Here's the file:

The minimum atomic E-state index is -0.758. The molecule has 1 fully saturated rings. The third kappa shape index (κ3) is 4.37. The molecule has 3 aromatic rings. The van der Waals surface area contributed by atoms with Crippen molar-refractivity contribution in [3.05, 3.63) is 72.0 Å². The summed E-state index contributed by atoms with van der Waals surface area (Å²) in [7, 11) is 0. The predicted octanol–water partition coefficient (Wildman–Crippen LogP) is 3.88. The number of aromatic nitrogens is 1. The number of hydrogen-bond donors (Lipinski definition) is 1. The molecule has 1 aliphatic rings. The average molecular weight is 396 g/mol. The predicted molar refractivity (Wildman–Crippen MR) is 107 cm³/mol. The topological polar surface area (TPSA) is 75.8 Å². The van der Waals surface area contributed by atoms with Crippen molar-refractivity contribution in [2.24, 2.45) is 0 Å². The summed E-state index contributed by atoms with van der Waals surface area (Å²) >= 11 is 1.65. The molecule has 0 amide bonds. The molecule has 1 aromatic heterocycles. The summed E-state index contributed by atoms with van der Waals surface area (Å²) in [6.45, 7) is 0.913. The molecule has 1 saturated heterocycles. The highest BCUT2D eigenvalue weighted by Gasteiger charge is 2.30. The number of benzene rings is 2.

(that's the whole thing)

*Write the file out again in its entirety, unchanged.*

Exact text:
The minimum atomic E-state index is -0.758. The molecule has 1 fully saturated rings. The third kappa shape index (κ3) is 4.37. The molecule has 3 aromatic rings. The van der Waals surface area contributed by atoms with Crippen molar-refractivity contribution in [3.05, 3.63) is 72.0 Å². The summed E-state index contributed by atoms with van der Waals surface area (Å²) in [7, 11) is 0. The predicted octanol–water partition coefficient (Wildman–Crippen LogP) is 3.88. The number of aromatic nitrogens is 1. The number of hydrogen-bond donors (Lipinski definition) is 1. The molecule has 1 aliphatic rings. The average molecular weight is 396 g/mol. The predicted molar refractivity (Wildman–Crippen MR) is 107 cm³/mol. The topological polar surface area (TPSA) is 75.8 Å². The van der Waals surface area contributed by atoms with Crippen molar-refractivity contribution in [2.24, 2.45) is 0 Å². The summed E-state index contributed by atoms with van der Waals surface area (Å²) >= 11 is 1.65. The molecule has 0 amide bonds. The molecule has 1 aromatic heterocycles. The summed E-state index contributed by atoms with van der Waals surface area (Å²) in [6.45, 7) is 0.913. The molecule has 1 saturated heterocycles. The highest BCUT2D eigenvalue weighted by Gasteiger charge is 2.30. The number of benzene rings is 2.